Choice, Rights, and Grassroots Organizing

At my antiwar group meeting last night we had a really interesting discussion. Two of us who'd done GOTV work (that's "get-out-the-vote" for you apolitical types!), in Milwaukee and in rural South Dakota, found that the issue the Democrats seemed to be losing the most people on was abortion. I think that this was different in states where there were anti-gay referenda on the ballots, and where that was the "moral values" issue that the right whipped people up with.

It seems like abortion has been lost in the public discourse surrounding the election. It's a more difficult issue, in that I'm sure plenty of Dems are willing to jettison same-sex marriage as a priority, if not as a hoped-for goal. It's certainly not the biggest priority for everybody in the queer community. But what about abortion? Are women going to be sold out on this one? Are the Senate Democrats going to put up a stand in favor of Roe? In fact, I think not. I think Roe is almost certain to be struck down in the next four years (leaving us with de jure what we have de facto anyway -- a hierarchy of access that probably maps pretty well on the red state-blue state divide). Too much of the Democrats' discourse around it seems like half-hearted lesser-evilism.

So it's been over 30 years since Roe v. Wade, and most of us in my generation don't know people who had illegal abortions, or don't know that they did. Some of the women in my group suggested that we needed to hear from those women, especially survivors of botched back-alley abortions and other horrors of the pre-Roe era. I think this is right. (We are even thinking about doing a documentary with women -- including religious women -- discussing why they're pro-choice. Does such a thing already exist?)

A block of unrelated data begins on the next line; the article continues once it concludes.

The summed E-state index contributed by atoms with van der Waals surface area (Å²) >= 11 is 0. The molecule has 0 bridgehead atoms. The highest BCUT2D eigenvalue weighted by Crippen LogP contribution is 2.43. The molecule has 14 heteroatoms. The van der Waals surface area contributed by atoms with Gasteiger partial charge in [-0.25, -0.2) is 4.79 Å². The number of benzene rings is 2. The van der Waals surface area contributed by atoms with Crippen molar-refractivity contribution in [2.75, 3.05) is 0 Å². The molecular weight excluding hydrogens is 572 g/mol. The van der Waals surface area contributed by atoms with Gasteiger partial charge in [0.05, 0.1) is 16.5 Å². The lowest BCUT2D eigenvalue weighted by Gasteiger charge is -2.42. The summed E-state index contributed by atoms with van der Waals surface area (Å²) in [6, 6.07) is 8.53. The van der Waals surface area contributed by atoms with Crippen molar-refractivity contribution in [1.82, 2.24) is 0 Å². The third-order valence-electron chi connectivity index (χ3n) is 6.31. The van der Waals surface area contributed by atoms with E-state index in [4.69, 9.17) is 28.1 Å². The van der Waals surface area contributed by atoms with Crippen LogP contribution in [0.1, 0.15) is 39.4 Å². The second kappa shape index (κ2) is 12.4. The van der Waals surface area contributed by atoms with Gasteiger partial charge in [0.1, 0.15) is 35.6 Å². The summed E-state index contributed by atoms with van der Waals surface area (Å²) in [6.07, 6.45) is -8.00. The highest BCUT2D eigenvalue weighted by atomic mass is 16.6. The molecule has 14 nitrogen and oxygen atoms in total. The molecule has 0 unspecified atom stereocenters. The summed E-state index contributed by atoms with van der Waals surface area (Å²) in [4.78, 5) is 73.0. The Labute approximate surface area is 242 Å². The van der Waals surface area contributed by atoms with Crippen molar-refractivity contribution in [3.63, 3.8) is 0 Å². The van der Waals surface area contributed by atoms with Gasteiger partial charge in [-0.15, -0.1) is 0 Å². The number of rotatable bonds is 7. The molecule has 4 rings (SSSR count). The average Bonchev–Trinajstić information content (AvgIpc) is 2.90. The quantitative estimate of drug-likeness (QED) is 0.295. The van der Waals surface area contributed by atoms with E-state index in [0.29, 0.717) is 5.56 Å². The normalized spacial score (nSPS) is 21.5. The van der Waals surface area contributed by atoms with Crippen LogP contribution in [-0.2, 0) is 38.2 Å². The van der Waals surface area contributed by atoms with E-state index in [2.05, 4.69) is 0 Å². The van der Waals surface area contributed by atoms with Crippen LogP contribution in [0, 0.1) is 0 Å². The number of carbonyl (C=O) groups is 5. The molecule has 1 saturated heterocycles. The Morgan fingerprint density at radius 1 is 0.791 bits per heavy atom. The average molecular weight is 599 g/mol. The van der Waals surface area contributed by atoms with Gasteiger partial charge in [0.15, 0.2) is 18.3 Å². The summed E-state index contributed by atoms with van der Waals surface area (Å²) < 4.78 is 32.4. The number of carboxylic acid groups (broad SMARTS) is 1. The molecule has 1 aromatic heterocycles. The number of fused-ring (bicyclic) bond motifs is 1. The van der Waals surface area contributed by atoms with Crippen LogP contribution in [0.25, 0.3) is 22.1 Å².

I also think (with Tom Frank's book in mind) that the Democrats, or somebody, needs to get a populist economic message out there. But I don't think, frankly, that that will peel away enough of the anti-choice crowd. It's a really powerful, emotionally resonant issue. If you thought abortion was as bad as slavery and murder combined, and you thought you had it in your political power to make it illegal, wouldn't you sacrifice other things to that goal?

I mean, look at this.

We don't like to look at it, do we? What can we do in response -- pictures of maimed and dead Iraqis and American soldiers? Abu Ghraib? I'm not sure what I think about this.

Given what I said in a previous post about selfishness, I am starting to wonder whether pro-choice politics really undermines itself with the very notion of "choice." Choice, in some ways, is the bad guy for these people in more arenas than just this one; it's decadent, it's selfish. (Then again, these same people do seem to like school choice.) I'm reminded of the story -- I can't remember where it was, but it was circulating on the internet -- about the woman who had two of her triplet fetuses aborted and justified it by saying she'd have to shop at Costco if she had triplets. That's really a gift to fundy propaganda. What if we framed it in terms of rights instead of choice? Self-determination? Equality? Or is it better to suggest policies that would help reduce the numbers of abortions? I don't think the fetus is a person, but I don't like the idea of having an abortion too much more than I like the idea of cutting off my hand.

Anyway, most of us agreed that we want to do more grassroots work. Does anyone know of organizations that are really doing grassroots organizing on an ongoing basis? We'd love to know about it.


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